Should free schools only be allowed where there is such a shortage of school places that the existing schools, however bad, have nothing to fear?
A pretty typical comment on Newsnight from Gerald Meehan, the Strategic Director for Children and Young People on Halton Borough Council, made the case as follows:
What I'm interested in is the impact on the other schools. Clearly we would want every school in Halton to be a success. But we also have responsibility for the pupils who are attending our schools today that the future of their education isn't threatened by their school not being viable or by a large number of surplus places or money being removed from their budget that otherwise would have gone to them.
Imagine if Mr Meehan switched to the Council's planning department and said:
What I'm interested in is the impact on the other restaurants. Clearly we would want every restaurant in Halton
to be a success. But we also have responsibility for the diners who are
attending our restaurants today that the future of their meals isn't
threatened by their restaurant not being viable or by a large number of
surplus places or money being removed from their budget that otherwise
would have gone to them.
Surely the response would be that if a new restaurant is proposed, with the prospect that more people might choose to go to it, and the viability of other restaurants threatened, then so be it. Why should bad restaurants be protected? Why should bad schools? Is children's education less important?
I don't know how Mr Meehan votes, but he is clearly putting forward a socialist case even if he would shrink from applying his logic to restaurants.
But what is Cllr David Simmonds up to?
He is the Conservative Deputy Leader of Hillingdon Council, but he would like people like Mr Meehan to be able to veto free schools. Notionally this could be on planning grounds but it still means councils having the power to thwart choice. The point is whether a council should be able to veto new free schools opening on the grounds that it already has "surplus places" at its bad and unwanted schools that are already struggling for viability. Cllr Simmonds as "Chair of the Children and Young People Board" is serving as spokesman for the left wing stance of the Local Government Association (not for the first time.)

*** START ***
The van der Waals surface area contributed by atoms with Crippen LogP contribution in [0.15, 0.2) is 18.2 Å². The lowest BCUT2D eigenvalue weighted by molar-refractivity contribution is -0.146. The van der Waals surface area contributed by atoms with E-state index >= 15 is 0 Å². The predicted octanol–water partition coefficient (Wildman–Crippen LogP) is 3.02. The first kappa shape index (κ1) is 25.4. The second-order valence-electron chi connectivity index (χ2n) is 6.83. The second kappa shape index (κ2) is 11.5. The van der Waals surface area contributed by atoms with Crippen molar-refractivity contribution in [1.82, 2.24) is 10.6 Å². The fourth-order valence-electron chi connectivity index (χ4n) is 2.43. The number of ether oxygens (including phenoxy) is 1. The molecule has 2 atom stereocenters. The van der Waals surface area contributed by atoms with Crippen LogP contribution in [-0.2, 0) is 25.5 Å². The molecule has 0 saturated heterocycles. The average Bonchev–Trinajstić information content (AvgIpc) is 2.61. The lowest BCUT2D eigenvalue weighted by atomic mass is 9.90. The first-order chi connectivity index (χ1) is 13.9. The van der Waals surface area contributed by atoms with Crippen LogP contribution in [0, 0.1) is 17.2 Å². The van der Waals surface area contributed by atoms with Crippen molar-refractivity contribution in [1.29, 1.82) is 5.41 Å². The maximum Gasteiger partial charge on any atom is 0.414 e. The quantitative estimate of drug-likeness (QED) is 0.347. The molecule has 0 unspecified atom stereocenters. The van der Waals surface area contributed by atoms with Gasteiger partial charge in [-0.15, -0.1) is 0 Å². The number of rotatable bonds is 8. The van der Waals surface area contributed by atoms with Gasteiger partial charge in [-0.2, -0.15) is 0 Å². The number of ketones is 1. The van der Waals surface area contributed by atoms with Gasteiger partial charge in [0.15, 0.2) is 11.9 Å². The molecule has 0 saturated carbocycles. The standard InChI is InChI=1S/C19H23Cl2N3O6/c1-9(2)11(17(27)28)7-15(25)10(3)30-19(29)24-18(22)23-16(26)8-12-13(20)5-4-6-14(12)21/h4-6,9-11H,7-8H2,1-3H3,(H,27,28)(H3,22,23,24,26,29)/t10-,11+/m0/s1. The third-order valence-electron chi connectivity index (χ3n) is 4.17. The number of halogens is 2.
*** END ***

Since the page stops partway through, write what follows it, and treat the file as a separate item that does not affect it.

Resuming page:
The LGA (and London Councils) line is that free schools should only open in areas of "need" (defined as inadequate provision and not including demand created by parents dissatisfied with the quality on offer) and not compete with Local Authority schools unless LA schools are resourced enough to reach good standards. As no Labour council would ever agree that its schools have enough money, this means never.
Anyway, competition from free schools is integral to improving LA schools – throwing endless cash at them does not work. Reducing the role of free schools to plugging gaps in provision was not the intention of Parliament. Basic need funding is provided separately.
Naturally I don't expect Mr Meehan to accept this. But isn't it odd that Cllr Simmonds doesn't?